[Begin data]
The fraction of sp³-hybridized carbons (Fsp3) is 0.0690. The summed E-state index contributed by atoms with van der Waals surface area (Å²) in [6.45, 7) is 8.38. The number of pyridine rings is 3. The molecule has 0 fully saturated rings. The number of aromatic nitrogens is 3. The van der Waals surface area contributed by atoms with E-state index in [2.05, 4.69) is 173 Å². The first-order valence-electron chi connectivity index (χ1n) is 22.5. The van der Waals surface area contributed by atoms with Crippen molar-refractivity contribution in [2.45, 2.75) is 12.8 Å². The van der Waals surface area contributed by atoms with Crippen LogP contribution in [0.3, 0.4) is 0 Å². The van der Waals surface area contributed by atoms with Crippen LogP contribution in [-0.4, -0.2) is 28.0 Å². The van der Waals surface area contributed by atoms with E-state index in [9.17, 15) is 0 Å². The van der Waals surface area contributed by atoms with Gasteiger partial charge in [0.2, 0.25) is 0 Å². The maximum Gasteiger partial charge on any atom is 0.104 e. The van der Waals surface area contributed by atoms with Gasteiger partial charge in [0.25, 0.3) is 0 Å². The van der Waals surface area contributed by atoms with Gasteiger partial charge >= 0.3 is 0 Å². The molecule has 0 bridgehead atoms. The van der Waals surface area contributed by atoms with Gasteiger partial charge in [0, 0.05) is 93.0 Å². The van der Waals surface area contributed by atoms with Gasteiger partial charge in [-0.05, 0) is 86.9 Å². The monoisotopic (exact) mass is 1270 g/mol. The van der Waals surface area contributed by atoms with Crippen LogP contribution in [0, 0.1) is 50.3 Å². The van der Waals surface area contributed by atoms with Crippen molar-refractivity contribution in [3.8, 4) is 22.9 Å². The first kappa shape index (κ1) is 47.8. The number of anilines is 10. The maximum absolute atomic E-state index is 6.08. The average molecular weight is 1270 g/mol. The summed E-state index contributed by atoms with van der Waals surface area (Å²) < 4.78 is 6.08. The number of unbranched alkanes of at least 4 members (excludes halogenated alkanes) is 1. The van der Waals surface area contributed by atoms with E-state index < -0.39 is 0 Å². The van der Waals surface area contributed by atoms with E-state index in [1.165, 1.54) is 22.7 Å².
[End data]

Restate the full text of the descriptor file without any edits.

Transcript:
The fraction of sp³-hybridized carbons (Fsp3) is 0.0690. The summed E-state index contributed by atoms with van der Waals surface area (Å²) in [6.45, 7) is 8.38. The number of pyridine rings is 3. The molecule has 0 fully saturated rings. The number of aromatic nitrogens is 3. The van der Waals surface area contributed by atoms with E-state index in [2.05, 4.69) is 173 Å². The first-order valence-electron chi connectivity index (χ1n) is 22.5. The van der Waals surface area contributed by atoms with Crippen molar-refractivity contribution in [2.45, 2.75) is 12.8 Å². The van der Waals surface area contributed by atoms with Crippen LogP contribution in [0.3, 0.4) is 0 Å². The van der Waals surface area contributed by atoms with Crippen LogP contribution in [-0.4, -0.2) is 28.0 Å². The van der Waals surface area contributed by atoms with E-state index in [9.17, 15) is 0 Å². The van der Waals surface area contributed by atoms with Gasteiger partial charge in [0.2, 0.25) is 0 Å². The maximum Gasteiger partial charge on any atom is 0.104 e. The van der Waals surface area contributed by atoms with Gasteiger partial charge in [0.25, 0.3) is 0 Å². The van der Waals surface area contributed by atoms with Gasteiger partial charge >= 0.3 is 0 Å². The molecule has 0 bridgehead atoms. The van der Waals surface area contributed by atoms with Gasteiger partial charge in [0, 0.05) is 93.0 Å². The van der Waals surface area contributed by atoms with Gasteiger partial charge in [-0.05, 0) is 86.9 Å². The monoisotopic (exact) mass is 1270 g/mol. The van der Waals surface area contributed by atoms with Crippen LogP contribution in [0, 0.1) is 50.3 Å². The van der Waals surface area contributed by atoms with Crippen molar-refractivity contribution in [3.8, 4) is 22.9 Å². The first kappa shape index (κ1) is 47.8. The number of anilines is 10. The maximum absolute atomic E-state index is 6.08. The average molecular weight is 1270 g/mol. The summed E-state index contributed by atoms with van der Waals surface area (Å²) < 4.78 is 6.08. The number of unbranched alkanes of at least 4 members (excludes halogenated alkanes) is 1. The van der Waals surface area contributed by atoms with E-state index < -0.39 is 0 Å². The van der Waals surface area contributed by atoms with E-state index in [1.165, 1.54) is 22.7 Å².